The cyberattack on the Epilepsy Foundation’s Twitter account convinced Twitter to take some proactive measures like banning animated PNG files on the social media platform.
Weeks ago, pictures of animated strobing lights targeted people with epilepsy on Twitter’s Epilepsy Foundation’s handle. Although the attacks didn’t involve APNG files, they did use similar animated formats.
After looking into it, the company discovered a bug that allowed APNGs to be used several times in a tweet, bypassing autoplay settings. To prevent such files to be used in a future cyberattack, Twitter decided to ban them altogether.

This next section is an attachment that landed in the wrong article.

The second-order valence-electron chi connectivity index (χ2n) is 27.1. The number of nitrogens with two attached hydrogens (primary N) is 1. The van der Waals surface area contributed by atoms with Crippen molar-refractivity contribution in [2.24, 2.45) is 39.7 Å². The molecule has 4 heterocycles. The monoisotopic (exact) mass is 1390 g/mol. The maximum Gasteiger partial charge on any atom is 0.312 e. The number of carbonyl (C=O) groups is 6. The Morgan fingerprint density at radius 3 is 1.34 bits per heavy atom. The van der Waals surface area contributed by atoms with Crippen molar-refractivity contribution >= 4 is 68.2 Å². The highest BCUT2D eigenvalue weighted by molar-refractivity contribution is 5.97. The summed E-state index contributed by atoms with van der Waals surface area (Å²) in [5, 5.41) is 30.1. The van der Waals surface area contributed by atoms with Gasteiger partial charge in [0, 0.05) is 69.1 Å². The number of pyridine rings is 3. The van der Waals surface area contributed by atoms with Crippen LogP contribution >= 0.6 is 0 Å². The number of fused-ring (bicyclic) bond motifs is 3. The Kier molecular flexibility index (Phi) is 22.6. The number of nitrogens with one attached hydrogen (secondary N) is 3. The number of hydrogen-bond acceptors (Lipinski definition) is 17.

“We want everyone to have a safe experience on Twitter,” the company says in a tweet from the Twitter Accessibility handle. “APNGs were fun, but they don’t respect autoplay settings, so we’re removing the ability to add them to Tweets. This is for the safety of people with sensitivity to motion and flashing imagery, including those with epilepsy.”
After all, animated images are not just potential triggers for photosensitive people. Just four years ago, a GIF sent to a journalist with epilepsy led to a terrible seizure. Now, animated images are considered a deadly weapon.